Tuesday, 8 March 2011

Please sir, may I have another?

I've been off work for just over a week - I've not been as ill as that for some time. However, I started feeling better at the weekend, and went back into work Monday.

I went thru various things with my staff, made sure that there were no major issues that needed immediate work, the usual sort of stuff. A bit later in the day, I went in to talk to our SAP project leader and catch up on any developments.

We have a new timetable in place for our overseas site project and the go-live date has already been moved several times. Despite that, they are still behind schedule, and falling behind further every week. He was getting concerned so decided to go there last week and he spent a few days on site.

Now as I have said previously, we have had a number of changes of consultant over there. I'm told that the SI didn't have the personnel available to do the work, so they bought in a couple of people who don't work for them. As far as I can tell, these people were quite experienced (8-10 years) with a number of implementations to their credit. However, these people are now gone and have been replaced by two people that do work for the SI. The first guy has about 2 months experience and this is his first implementation. The second is a young lady with slightly more experience - she has just under 6 months with SAP and this will be her second project.

Our project leader went over to the first guy and saw he had a copy of the blueprint document open, and was in the middle of makings some config changes. He was a bit surprised as he had been told that these were all done. However, when he looked a bit harder at the document, it was version 4 - and the final version which was supposed to be the one we are working with is version 7.

Essentially, a bunch of config changes were made ages ago, then changed to update them to meet the required blueprint. The consultant was in the process of changing them all back to the earlier version (which had already been changed before). Our project leader naturally asked him if there had been any conversation on handing over the project from the previous consultant and was met with a blank look. You can bet he made it very clear that the guy was going to have to get it changed back again real quick!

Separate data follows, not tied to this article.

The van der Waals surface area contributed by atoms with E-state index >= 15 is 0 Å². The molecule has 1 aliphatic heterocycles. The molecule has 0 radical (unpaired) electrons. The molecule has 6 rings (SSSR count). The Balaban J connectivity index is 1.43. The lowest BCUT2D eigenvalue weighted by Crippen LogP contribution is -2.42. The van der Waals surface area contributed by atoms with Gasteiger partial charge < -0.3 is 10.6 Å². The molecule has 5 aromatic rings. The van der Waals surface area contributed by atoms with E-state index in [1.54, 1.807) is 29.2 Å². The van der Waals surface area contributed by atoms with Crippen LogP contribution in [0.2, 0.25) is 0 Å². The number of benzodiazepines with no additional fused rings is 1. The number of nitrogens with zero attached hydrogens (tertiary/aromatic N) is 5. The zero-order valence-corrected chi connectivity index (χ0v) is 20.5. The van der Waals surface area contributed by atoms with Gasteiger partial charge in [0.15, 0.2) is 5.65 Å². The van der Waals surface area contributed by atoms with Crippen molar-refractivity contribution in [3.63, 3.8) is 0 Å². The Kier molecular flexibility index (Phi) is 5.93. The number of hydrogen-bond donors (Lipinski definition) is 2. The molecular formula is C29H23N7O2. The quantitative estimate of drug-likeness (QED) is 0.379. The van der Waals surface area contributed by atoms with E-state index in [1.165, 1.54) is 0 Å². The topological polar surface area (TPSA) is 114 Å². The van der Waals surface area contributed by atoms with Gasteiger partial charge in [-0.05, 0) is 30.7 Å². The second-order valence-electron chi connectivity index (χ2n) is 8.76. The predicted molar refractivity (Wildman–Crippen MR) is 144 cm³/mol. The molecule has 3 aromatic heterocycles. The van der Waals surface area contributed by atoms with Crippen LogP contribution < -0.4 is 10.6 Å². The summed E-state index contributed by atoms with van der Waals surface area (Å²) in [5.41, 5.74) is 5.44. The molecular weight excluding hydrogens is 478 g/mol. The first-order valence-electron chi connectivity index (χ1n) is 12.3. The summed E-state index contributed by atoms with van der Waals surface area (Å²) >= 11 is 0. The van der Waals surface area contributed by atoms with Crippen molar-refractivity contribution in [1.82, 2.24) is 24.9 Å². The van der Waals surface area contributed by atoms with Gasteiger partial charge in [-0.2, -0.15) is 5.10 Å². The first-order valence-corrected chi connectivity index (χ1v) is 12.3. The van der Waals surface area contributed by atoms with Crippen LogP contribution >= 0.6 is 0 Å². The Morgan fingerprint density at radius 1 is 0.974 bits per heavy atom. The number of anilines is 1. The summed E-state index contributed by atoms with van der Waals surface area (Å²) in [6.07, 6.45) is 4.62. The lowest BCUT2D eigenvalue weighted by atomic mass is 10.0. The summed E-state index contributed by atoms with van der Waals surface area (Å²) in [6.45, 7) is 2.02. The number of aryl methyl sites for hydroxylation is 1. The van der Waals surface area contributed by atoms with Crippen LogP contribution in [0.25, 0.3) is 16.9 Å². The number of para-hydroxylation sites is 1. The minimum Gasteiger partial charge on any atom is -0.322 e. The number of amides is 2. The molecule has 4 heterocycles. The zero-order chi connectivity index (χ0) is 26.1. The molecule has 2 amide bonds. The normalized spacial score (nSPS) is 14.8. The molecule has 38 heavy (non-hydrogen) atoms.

So feeling a bit frustrated he went over to one of the site staff to ask a few questions. To his horror, the guy was in IMG and was busy making config changes of his own. His immediate reaction was to call me on the cell phone to give me a chewing out for letting the guy have access to this - then he thought he would check to see how the guy was logged on. To his astonishment, the staff member was logged on using one of the consultants logon and password. When he queried how this happened, the guy just showed him a sticky note with the details hand written on it.


I am sure that some of you are equally astounded - you may even be shouting. When the project leader told me this, I just closed my eyes and thought of my wife and I on a nice, warm, sunny beach, with a couple of cool long drinks. Hmmmm!


For what it's worth, the member of staff has had 2 (count them) days of training. The consultant concerned has obviously been on some SAP course, and she is using the same training material to do the training of staff on our site. When asked if it was appropriate for staff to know some of these items, she just shrugged - she clearly thought that this was how it was done.

So rather than train our people in what they have to do to do their jobs, she has tried to show them stuff that they will never actually get involved in. The things that they will need to know, she doesn't appear to have covered at all. This has caused some confusion and I now understand why I got a rather frantic email from the finance guy on the site demanding access to the entire SAP accounts menu. (About 4,000 transactions?)

Anyways, the project leader is back, he is not happy, and he wants to have a meeting with all of the project team. He is basically going to say that each one of them is going to have to do a trip over there to do some of the site training. I raised this option about a year ago, and the response was considerably less than enthusiastic. Now they will have no choice - and that will cause some bad feeling.

There were other things that I wanted to cover, but they can wait for another time.